Oxford and Her Colleges, A View from the Radcliffe Library [Illustrated] by Goldwin Smith

Oxford and Her Colleges, A View from the Radcliffe Library [Illustrated]

byGoldwin Smith

Kobo ebook | January 2, 2013

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This edition features
• illustrations
• a linked Index

Excerpt:
Oxford is a federation of Colleges. It had been strictly so for two centuries, and every student had been required to[Pg 7] be a member of a College when, in 1856, non-collegiate students, of whom there are now a good many, were admitted. The University is the federal government. The Chancellor, its nominal head, is a non-resident grandee, usually a political leader whom the University delights to honour and whose protection it desires. Only on great state occasions does he appear in his gown richly embroidered with gold. The acting chief is the Vice-Chancellor, one of the heads of Colleges, who marches with the Bedel carrying the mace before him, and has been sometimes taken by strangers for the attendant of the Bedel. With him are the two Proctors, denoted by their velvet sleeves, named[Pg 8] by the Colleges in turn, the guardians of University discipline. The University Legislature consists of three houses,—an elective Council, made up equally of heads of Colleges, professors, and Masters of Arts; the Congregation of residents, mostly teachers of the University or Colleges; and the Convocation, which consists of all Masters of Arts, resident or non-resident, if they are present to vote. Congregation numbers four hundred, Convocation nearly six thousand. Legislation is initiated by the Council, and has to make its way through Convocation and Congregation, with some chance of being wrecked between the academical Congregation, which is progressive, and the rural[Pg 9] Convocation, which is conservative. The University regulates the general studies, holds all the examinations, except that at entrance, which is held by the Colleges, confers all the degrees and honours, and furnishes the police of the academical city. Its professors form the general and superior staff of teachers.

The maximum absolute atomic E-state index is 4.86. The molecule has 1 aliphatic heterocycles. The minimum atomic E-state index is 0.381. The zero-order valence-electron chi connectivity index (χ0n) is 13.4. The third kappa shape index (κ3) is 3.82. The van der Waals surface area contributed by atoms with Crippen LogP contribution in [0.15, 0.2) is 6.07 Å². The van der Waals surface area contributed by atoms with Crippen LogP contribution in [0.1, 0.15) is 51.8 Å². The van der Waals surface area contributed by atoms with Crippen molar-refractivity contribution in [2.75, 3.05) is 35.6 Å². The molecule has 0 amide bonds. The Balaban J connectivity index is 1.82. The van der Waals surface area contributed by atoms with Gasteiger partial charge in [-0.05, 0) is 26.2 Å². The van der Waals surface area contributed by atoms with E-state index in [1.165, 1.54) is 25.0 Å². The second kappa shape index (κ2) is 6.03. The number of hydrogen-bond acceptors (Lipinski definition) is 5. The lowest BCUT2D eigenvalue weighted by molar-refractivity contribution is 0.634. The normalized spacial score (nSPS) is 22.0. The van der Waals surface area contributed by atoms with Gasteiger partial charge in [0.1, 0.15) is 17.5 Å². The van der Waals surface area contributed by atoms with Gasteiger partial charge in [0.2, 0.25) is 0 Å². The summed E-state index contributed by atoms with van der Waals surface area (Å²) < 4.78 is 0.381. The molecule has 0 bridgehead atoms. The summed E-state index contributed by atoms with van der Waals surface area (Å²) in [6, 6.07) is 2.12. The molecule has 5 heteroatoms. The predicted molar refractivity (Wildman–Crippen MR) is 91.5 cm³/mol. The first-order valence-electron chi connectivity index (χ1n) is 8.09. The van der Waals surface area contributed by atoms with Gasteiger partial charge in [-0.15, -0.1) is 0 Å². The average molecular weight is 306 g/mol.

About the Author
"Goldwin Smith (1823 – 1910) was a British-Canadian historian and journalist." -- WikipediaThis edition features
• illustrations
• a linked Index

Excerpt:
Oxford is a federation of Colleges. It had been strictly so for two centuries, and every student had been required to[Pg 7] be a member of a College when, in 1856, non-collegiate students, of whom there are now a good many, were admitted. The University is the federal government. The Chancellor, its nominal head, is a non-resident grandee, usually a political leader whom the University delights to honour and whose protection it desires. Only on great state occasions does he appear in his gown richly embroidered with gold. The acting chief is the Vice-Chancellor, one of the heads of Colleges, who marches with the Bedel carrying the mace before him, and has been sometimes taken by strangers for the attendant of the Bedel. With him are the two Proctors, denoted by their velvet sleeves, named[Pg 8] by the Colleges in turn, the guardians of University discipline. The University Legislature consists of three houses,—an elective Council, made up equally of heads of Colleges, professors, and Masters of Arts; the Congregation of residents, mostly teachers of the University or Colleges; and the Convocation, which consists of all Masters of Arts, resident or non-resident, if they are present to vote. Congregation numbers four hundred, Convocation nearly six thousand. Legislation is initiated by the Council, and has to make its way through Convocation and Congregation, with some chance of being wrecked between the academical Congregation, which is progressive, and the rural[Pg 9] Convocation, which is conservative. The University regulates the general studies, holds all the examinations, except that at entrance, which is held by the Colleges, confers all the degrees and honours, and furnishes the police of the academical city. Its professors form the general and superior staff of teachers.

About the Author
"Goldwin Smith (1823 – 1910) was a British-Canadian historian and journalist." -- Wikipedia

Title:Oxford and Her Colleges, A View from the Radcliffe Library [Illustrated]Format:Kobo ebookPublished:January 2, 2013Publisher:VolumesOfValueLanguage:English

The following ISBNs are associated with this title:

ISBN:9990005680356

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